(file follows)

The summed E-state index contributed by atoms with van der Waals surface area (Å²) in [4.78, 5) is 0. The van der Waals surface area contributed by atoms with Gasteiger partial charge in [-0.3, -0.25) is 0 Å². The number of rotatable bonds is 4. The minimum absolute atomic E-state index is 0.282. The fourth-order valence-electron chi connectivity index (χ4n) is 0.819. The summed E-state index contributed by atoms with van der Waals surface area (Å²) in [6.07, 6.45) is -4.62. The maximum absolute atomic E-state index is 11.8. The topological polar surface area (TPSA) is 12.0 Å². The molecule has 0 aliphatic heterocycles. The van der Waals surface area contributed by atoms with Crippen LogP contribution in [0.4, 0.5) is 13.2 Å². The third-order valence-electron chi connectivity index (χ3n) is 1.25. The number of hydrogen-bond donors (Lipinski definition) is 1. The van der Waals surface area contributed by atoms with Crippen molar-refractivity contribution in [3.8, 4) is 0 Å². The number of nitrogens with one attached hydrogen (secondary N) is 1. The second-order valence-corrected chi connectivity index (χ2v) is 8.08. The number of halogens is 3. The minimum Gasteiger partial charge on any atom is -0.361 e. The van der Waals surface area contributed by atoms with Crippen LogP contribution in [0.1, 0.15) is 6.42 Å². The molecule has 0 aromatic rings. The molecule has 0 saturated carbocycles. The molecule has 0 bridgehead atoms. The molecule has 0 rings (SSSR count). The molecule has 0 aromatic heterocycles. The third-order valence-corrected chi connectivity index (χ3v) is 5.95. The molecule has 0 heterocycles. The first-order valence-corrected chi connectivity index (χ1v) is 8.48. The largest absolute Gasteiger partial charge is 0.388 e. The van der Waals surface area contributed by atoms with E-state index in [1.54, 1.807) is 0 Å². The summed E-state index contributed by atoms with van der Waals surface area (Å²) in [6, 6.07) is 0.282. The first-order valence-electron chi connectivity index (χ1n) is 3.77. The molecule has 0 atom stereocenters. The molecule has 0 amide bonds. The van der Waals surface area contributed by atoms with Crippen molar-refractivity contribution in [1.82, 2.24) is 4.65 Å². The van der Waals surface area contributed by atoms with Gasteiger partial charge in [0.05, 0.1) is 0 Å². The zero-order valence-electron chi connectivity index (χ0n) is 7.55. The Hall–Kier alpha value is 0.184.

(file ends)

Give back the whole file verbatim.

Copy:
The summed E-state index contributed by atoms with van der Waals surface area (Å²) in [4.78, 5) is 0. The van der Waals surface area contributed by atoms with Gasteiger partial charge in [-0.3, -0.25) is 0 Å². The number of rotatable bonds is 4. The minimum absolute atomic E-state index is 0.282. The fourth-order valence-electron chi connectivity index (χ4n) is 0.819. The summed E-state index contributed by atoms with van der Waals surface area (Å²) in [6.07, 6.45) is -4.62. The maximum absolute atomic E-state index is 11.8. The topological polar surface area (TPSA) is 12.0 Å². The molecule has 0 aliphatic heterocycles. The van der Waals surface area contributed by atoms with Crippen LogP contribution in [0.4, 0.5) is 13.2 Å². The third-order valence-electron chi connectivity index (χ3n) is 1.25. The number of hydrogen-bond donors (Lipinski definition) is 1. The van der Waals surface area contributed by atoms with Crippen molar-refractivity contribution in [3.8, 4) is 0 Å². The number of nitrogens with one attached hydrogen (secondary N) is 1. The second-order valence-corrected chi connectivity index (χ2v) is 8.08. The number of halogens is 3. The minimum Gasteiger partial charge on any atom is -0.361 e. The van der Waals surface area contributed by atoms with Crippen LogP contribution in [0.1, 0.15) is 6.42 Å². The molecule has 0 aromatic rings. The molecule has 0 saturated carbocycles. The molecule has 0 bridgehead atoms. The molecule has 0 rings (SSSR count). The molecule has 0 aromatic heterocycles. The third-order valence-corrected chi connectivity index (χ3v) is 5.95. The molecule has 0 heterocycles. The first-order valence-corrected chi connectivity index (χ1v) is 8.48. The largest absolute Gasteiger partial charge is 0.388 e. The van der Waals surface area contributed by atoms with E-state index in [1.54, 1.807) is 0 Å². The summed E-state index contributed by atoms with van der Waals surface area (Å²) in [6, 6.07) is 0.282. The first-order valence-electron chi connectivity index (χ1n) is 3.77. The molecule has 0 atom stereocenters. The molecule has 0 amide bonds. The van der Waals surface area contributed by atoms with Crippen molar-refractivity contribution in [1.82, 2.24) is 4.65 Å². The van der Waals surface area contributed by atoms with Gasteiger partial charge in [0.05, 0.1) is 0 Å². The zero-order valence-electron chi connectivity index (χ0n) is 7.55. The Hall–Kier alpha value is 0.184.